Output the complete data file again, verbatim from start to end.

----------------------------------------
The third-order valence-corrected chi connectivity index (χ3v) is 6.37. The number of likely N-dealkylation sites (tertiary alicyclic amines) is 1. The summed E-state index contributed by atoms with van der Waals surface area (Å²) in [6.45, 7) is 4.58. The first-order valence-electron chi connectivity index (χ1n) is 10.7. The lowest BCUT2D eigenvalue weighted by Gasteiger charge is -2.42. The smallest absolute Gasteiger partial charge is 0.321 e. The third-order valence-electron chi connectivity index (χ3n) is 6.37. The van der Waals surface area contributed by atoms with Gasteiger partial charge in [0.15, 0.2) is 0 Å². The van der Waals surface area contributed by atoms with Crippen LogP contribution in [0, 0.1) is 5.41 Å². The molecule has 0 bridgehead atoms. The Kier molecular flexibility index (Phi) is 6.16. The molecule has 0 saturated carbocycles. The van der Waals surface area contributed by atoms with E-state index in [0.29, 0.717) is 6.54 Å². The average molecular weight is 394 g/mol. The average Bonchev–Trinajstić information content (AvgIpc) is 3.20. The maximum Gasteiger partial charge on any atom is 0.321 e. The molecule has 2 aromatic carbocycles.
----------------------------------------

The third-order valence-corrected chi connectivity index (χ3v) is 6.37. The number of likely N-dealkylation sites (tertiary alicyclic amines) is 1. The summed E-state index contributed by atoms with van der Waals surface area (Å²) in [6.45, 7) is 4.58. The first-order valence-electron chi connectivity index (χ1n) is 10.7. The lowest BCUT2D eigenvalue weighted by Gasteiger charge is -2.42. The smallest absolute Gasteiger partial charge is 0.321 e. The third-order valence-electron chi connectivity index (χ3n) is 6.37. The van der Waals surface area contributed by atoms with Gasteiger partial charge in [0.15, 0.2) is 0 Å². The van der Waals surface area contributed by atoms with Crippen LogP contribution in [0, 0.1) is 5.41 Å². The molecule has 0 bridgehead atoms. The Kier molecular flexibility index (Phi) is 6.16. The molecule has 0 saturated carbocycles. The van der Waals surface area contributed by atoms with E-state index in [0.29, 0.717) is 6.54 Å². The average molecular weight is 394 g/mol. The average Bonchev–Trinajstić information content (AvgIpc) is 3.20. The maximum Gasteiger partial charge on any atom is 0.321 e. The molecule has 2 aromatic carbocycles.